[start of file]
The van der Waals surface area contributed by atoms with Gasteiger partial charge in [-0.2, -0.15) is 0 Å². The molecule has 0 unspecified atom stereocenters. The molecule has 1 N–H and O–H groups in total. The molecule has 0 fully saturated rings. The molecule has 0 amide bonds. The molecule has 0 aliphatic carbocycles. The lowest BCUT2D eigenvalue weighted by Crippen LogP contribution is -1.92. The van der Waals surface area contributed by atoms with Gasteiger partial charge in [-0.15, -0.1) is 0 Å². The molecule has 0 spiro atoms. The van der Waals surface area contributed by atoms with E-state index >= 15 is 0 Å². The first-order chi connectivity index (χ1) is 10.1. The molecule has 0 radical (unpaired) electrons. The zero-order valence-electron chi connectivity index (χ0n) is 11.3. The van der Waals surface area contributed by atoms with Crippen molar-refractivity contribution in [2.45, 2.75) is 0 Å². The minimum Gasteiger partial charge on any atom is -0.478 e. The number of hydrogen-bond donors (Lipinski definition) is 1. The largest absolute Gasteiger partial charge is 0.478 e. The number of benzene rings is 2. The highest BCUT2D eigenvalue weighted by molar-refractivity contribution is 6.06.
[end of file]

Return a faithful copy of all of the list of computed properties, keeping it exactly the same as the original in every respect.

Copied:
The van der Waals surface area contributed by atoms with Gasteiger partial charge in [-0.2, -0.15) is 0 Å². The molecule has 0 unspecified atom stereocenters. The molecule has 1 N–H and O–H groups in total. The molecule has 0 fully saturated rings. The molecule has 0 amide bonds. The molecule has 0 aliphatic carbocycles. The lowest BCUT2D eigenvalue weighted by Crippen LogP contribution is -1.92. The van der Waals surface area contributed by atoms with Gasteiger partial charge in [-0.15, -0.1) is 0 Å². The molecule has 0 spiro atoms. The van der Waals surface area contributed by atoms with E-state index >= 15 is 0 Å². The first-order chi connectivity index (χ1) is 10.1. The molecule has 0 radical (unpaired) electrons. The zero-order valence-electron chi connectivity index (χ0n) is 11.3. The van der Waals surface area contributed by atoms with Crippen molar-refractivity contribution in [2.45, 2.75) is 0 Å². The minimum Gasteiger partial charge on any atom is -0.478 e. The number of hydrogen-bond donors (Lipinski definition) is 1. The largest absolute Gasteiger partial charge is 0.478 e. The number of benzene rings is 2. The highest BCUT2D eigenvalue weighted by molar-refractivity contribution is 6.06.